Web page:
I knew almost immediately what I wanted to write. “Here we rest” was Alabama’s original state motto, and is the title of Jason Isbell & the 400 Unit’s newest album (which I’ve listened to obsessively since I got it, and which I fell asleep listening to the night of the tornadoes). Alabama has been my place of rest since I returned on Feb. 28, 2003. And when I returned from my week-long trip, I had never been so happy to see my home.

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Filed under Autobiography, Love letters

The weight of words

Reading material is piled on my bed, and the stack seems to have grown each day this week. It’s that time of month, I suppose, as new magazines account for nearly half of my to-read-nowish list. Esquire arrived yesterday, I picked up New York magazine’s Reasons to Love New York issue earlier this week and the Oxford American’s Southern music issue takes time to digest. I’m also overwhelmed by books: a collection of essays sent by a friend, a chef’s memoir, Flannery O’Connor nonfiction that I have been dipping into at a leisurely pace.

I know how I’ll spend my Christmas vacation.

I spent this morning discussing the value of words with a dear friend. Beginning next month, Cory and I will lead a writing and letterpress printing workshop, which we’ve titled The Weight of Words. The eighth-grade girls in the workshop will write essays of belief, and we’ll end the workshop by letterpressing small posters of their six-word thesis statements.

Cory and I are letterpress aficionados (she’s a printer, I’m a collector of sorts), and we were both drawn to the art form in part because of the literal weight it gives to words. Even if you don’t ink the press’ rollers, this form of relief printing leaves a mark on the paper. The care required to set the type and the impression it makes on the paper are an appropriate homage to the written word.

We left our planning session energized, eager to share our love of art and writing with these young girls. And as I continue to plow through my ever-growing stack of reading material, I’m grateful that others share their words with me.

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And in the end, the love you take is equal to the love you make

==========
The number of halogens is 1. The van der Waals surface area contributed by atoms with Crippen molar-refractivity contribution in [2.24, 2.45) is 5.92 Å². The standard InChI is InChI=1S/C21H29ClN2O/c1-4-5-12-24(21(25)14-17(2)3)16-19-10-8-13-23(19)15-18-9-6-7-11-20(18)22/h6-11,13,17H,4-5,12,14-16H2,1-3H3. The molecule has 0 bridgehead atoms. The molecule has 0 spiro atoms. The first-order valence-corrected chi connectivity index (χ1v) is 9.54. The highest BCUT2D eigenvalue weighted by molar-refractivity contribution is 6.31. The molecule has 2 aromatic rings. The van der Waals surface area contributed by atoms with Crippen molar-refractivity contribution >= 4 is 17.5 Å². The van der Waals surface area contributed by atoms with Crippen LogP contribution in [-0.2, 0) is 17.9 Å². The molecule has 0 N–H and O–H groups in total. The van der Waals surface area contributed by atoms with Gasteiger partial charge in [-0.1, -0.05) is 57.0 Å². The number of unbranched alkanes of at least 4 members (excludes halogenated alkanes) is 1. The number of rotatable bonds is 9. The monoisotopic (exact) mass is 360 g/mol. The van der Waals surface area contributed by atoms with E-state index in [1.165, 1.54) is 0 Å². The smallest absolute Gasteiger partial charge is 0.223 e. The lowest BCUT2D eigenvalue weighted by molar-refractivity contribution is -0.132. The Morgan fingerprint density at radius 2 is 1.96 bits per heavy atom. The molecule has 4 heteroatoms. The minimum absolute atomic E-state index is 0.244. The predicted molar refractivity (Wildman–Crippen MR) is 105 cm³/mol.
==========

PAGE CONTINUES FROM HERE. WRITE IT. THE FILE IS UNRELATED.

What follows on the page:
Nashville’s Lightning 100 dubbed July 26 “McCartney Monday,” and the mid-day DJ filled the lunch hour with all Paul McCartney, all live versions, all by request. I stopped my car and texted the request email when I heard this, then sat in my car in front of the restaurant where I was meeting a friend, hoping to hear my request. When “Helter Skelter” came up third (after “Venus and Mars Rock Show” and “The Long and Winding Road”), I danced in my seat and celebrated my song being played. I felt like a teenager who finally got to tape her new favorite song from the airwaves.

And that’s how I felt throughout the Paul McCartney concert that night. That’s the power of The Beatles’ music: It brings out that pure, simple love of a good song. There’s plenty to digest, lyrics to think through, guitar solos to pick apart. But it’s also just good music in a way that even a child with a penchant for Top 40 can recognize.

Paul seemed to enjoy the music as much as the thousands of fans gathered for his first-ever Nashville show. He and his band calmly, quietly walked on stage, but they immediately kicked up the rock with “Venus and Mars Rock Show.” Several songs in, Paul said he wanted a minute to take it all in. He slung his Hofner over his shoulder, stepped away from the mic and gazed out into the crowd as we went wild. Paul McCartney was taking us in.

The mood remained exuberant as Paul and the band switched from Beatles tunes to Wings songs to his solo material. The set was carefullly paced, with an interlude of quieter, piano-based songs (“The Long and Winding Road,” for one) followed shortly by tributes to John Lennon and George Harrison. As Paul played “Something” on the ukelele, the band returned to stage and kicked in, a moment so overwhelming it brought tears to my eyes.

There were several moments that brought me near to crying: “Blackbird” and his brief discussion of the American Civil Rights movement. The crowd sing-along during “Hey Jude.” (How cool to say that, for one night, my voice joined Paul McCartney’s!) When he spotted a fan whose sign asked him to sign the tattoo of his Hofner on her back, then brought the crying, shaking woman on stage to do just that, I wanted to cry and hug her.

There was also a lot of laughter. The screen behind the song showed Beatles Rock Band footage during “Got to Get You Into My Life.” Paul is still a showman, posing for the thousands of cameras every several minutes. When he flashed a thumbs up or winked, you could see the same boy doing that 40 years ago. He brought a young Mexican fan on stage for “Get Back.” The boy didn’t speak much English, but he sang it–and had no problem shaking his tush to the beat. I couldn’t help but laugh during the pyrotechnics of “Live and Let Die,” (I could feel the heat from the nosebleeds!) and my cheeks hurt from smiling (while I shook my own little tush) during “Helter Skelter.”